In the final instalment in my 4 part series reviewing my investment decisions in February, I walk through my thought process that led me to buy shares in Booking Holdings (formerly Priceline). My decision turned out to have little twist which I shares at the end. The podcast version of my analysis is available here (iTunes).
Previous blog posts in this series
Opened position in Booking Holdings (Ticker: BKNG)
Q1: What do they sell?
Per Reuters, “Booking Holdings Inc., formerly The Priceline Group Inc.,is a provider of travel and restaurant online reservation and related services. The Company, through its online travel companies (OTCs), connects consumers wishing to make travel reservations with providers of travel services across the world. It offers consumers an array of accommodation reservations (including hotels, bed and breakfasts, hostels, apartments, vacation rentals and other properties) through its Booking.com, priceline.com and agoda.com brands. Its other brands include KAYAK, Rentalcars.com and OpenTable, Inc. (OpenTable).”
My view and experience with Priceline has always been that “Let’s Make A Deal” type concept where you select whatever is behind Door Number 3 as what your hotel that you randomly booked. This an also William Shatner who has been the public face of the company. That was my filter of the business, but after digging into it, I discovered it is much more than that. The real engine of the company is not Priceline but Booking.com. It is one of largest travel portals out there. I also didn’t know that they own the OpenTable restaurant reservation website.
Essentially the suite of Booking’s website is a reservation website for leisure and travel. They book the key milestones in the travel experience; transportation (planes, trains, and automobiles), accommodation, and eating. They have built these segments primarily through acquisition.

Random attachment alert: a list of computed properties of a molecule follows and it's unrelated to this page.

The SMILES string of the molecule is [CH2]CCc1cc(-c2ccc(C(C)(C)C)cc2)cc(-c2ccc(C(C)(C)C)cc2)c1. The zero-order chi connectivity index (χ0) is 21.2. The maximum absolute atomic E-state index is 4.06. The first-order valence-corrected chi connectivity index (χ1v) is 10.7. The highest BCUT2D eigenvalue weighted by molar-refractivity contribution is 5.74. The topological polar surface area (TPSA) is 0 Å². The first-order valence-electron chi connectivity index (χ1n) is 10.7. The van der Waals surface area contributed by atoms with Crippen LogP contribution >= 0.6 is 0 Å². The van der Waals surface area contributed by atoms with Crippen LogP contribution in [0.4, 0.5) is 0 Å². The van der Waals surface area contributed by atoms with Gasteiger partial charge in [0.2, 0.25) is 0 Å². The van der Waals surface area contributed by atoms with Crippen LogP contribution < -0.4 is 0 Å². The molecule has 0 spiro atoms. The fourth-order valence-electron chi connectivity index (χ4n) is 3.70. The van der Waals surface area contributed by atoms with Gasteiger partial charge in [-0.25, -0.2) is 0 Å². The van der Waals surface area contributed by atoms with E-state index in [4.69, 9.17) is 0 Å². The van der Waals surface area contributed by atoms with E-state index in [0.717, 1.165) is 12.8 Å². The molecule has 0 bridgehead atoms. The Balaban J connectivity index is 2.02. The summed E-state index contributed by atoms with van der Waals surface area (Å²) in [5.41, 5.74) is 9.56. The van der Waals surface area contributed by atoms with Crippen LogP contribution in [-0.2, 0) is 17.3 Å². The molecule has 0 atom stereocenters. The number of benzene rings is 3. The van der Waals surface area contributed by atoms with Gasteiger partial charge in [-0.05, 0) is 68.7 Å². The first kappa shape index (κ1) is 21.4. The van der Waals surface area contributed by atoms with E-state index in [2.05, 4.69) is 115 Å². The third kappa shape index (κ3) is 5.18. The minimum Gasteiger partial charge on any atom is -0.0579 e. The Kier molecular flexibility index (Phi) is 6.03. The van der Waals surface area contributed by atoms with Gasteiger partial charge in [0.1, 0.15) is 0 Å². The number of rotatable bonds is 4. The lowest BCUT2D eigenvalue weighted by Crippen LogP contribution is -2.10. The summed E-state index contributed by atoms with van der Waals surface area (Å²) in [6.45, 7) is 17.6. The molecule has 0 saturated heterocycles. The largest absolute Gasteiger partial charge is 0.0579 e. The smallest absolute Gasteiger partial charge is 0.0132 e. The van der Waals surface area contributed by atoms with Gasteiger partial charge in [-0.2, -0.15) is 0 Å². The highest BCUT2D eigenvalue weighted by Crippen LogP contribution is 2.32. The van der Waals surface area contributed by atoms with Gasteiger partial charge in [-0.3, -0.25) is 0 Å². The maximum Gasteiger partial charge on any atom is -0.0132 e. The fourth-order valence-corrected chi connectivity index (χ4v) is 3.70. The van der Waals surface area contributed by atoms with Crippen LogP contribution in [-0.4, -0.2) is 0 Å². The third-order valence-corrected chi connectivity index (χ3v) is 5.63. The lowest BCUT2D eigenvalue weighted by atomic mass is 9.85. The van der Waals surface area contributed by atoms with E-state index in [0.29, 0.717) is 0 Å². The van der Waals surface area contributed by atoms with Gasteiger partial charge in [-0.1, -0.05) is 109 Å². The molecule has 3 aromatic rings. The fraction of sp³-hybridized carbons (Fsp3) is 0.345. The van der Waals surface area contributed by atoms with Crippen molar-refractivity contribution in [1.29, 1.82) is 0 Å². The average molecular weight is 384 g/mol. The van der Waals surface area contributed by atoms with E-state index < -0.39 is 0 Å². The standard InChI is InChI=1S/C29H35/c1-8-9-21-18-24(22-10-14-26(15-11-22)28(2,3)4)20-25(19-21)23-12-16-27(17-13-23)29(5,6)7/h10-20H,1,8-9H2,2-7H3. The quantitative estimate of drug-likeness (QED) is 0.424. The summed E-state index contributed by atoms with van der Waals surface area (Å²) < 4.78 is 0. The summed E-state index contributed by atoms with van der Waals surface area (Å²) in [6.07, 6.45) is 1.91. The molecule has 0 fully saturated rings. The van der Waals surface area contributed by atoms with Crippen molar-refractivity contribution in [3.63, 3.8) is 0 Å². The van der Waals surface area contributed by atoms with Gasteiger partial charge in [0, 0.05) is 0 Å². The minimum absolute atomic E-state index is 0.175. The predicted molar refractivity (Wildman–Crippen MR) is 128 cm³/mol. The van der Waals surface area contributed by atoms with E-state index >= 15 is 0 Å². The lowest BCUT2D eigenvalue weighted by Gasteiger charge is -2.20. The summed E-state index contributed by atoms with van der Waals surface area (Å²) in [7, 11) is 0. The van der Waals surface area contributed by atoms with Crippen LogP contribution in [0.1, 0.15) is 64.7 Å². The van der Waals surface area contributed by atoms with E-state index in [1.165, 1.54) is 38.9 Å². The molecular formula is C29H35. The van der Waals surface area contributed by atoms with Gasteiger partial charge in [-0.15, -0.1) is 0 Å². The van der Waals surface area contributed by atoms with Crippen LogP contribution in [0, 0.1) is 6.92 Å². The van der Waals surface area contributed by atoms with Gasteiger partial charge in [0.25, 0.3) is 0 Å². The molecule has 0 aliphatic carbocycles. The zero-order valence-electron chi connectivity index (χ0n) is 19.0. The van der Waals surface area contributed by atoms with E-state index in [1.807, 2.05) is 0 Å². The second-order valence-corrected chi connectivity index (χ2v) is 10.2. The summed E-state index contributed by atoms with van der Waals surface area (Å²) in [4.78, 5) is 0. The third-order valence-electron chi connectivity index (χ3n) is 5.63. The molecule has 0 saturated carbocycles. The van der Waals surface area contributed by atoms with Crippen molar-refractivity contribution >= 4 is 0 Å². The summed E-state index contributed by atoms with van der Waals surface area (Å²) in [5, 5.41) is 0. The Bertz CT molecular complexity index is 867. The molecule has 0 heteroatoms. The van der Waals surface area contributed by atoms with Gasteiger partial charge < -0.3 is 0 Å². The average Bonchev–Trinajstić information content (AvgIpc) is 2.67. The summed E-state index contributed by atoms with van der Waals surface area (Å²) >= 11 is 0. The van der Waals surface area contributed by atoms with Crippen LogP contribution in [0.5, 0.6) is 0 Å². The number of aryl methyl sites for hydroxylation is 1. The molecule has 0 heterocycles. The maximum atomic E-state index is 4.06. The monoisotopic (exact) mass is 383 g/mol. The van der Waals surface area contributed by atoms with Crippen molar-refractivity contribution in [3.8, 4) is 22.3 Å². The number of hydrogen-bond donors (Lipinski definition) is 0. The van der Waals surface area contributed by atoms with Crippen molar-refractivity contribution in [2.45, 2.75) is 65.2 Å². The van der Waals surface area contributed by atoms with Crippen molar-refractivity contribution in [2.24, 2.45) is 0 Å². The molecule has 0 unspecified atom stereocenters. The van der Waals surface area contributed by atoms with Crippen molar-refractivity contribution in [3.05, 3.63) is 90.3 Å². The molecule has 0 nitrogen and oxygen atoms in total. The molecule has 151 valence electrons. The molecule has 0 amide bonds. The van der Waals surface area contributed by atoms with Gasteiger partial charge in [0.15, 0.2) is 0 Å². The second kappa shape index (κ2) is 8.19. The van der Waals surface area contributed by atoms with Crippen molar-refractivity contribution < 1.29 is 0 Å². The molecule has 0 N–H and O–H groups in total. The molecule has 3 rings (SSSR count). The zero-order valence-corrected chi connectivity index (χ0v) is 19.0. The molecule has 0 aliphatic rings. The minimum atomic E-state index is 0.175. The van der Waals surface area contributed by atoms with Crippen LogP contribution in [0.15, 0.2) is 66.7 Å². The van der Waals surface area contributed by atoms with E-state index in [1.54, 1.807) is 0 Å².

Q2: Who do they compete with?
The travel reservation space is quite a crowded one with comparable players being Expedia and specialized services such as Uber/Lyft, Google Flights, Hotels.com, and Trip Advisor.
Q3: Who buys their products and services?
Their customer base can broken down into recreational and business travelers. They are looking for competitive pricing for their travel needs.
Q4: Will they buy their product over and over again?
If people perceive they are getting a good deal, they will come back. Travelling is a core necessity of life. We will always be on the move whether it is for work or play.
Q5: Do they make money?
The company is generating significant Economic Profit. Returns on Invested Capital have tracked between 52 and 77 percent which is really good compared to its Cost of Capital which comes in around 10 percent. Revenues have been growing in the 13 percent range.
Q6: What do they own and who do they owe money to?
The financial position of the company is strong. The company has 2 times current assets over its current liabilities so it is very liquid. It has more than enough cash to pay off its long term debts. The quality of assets is high with about 20 percent of total assets classified as intangible.
Q7: How risky is their business?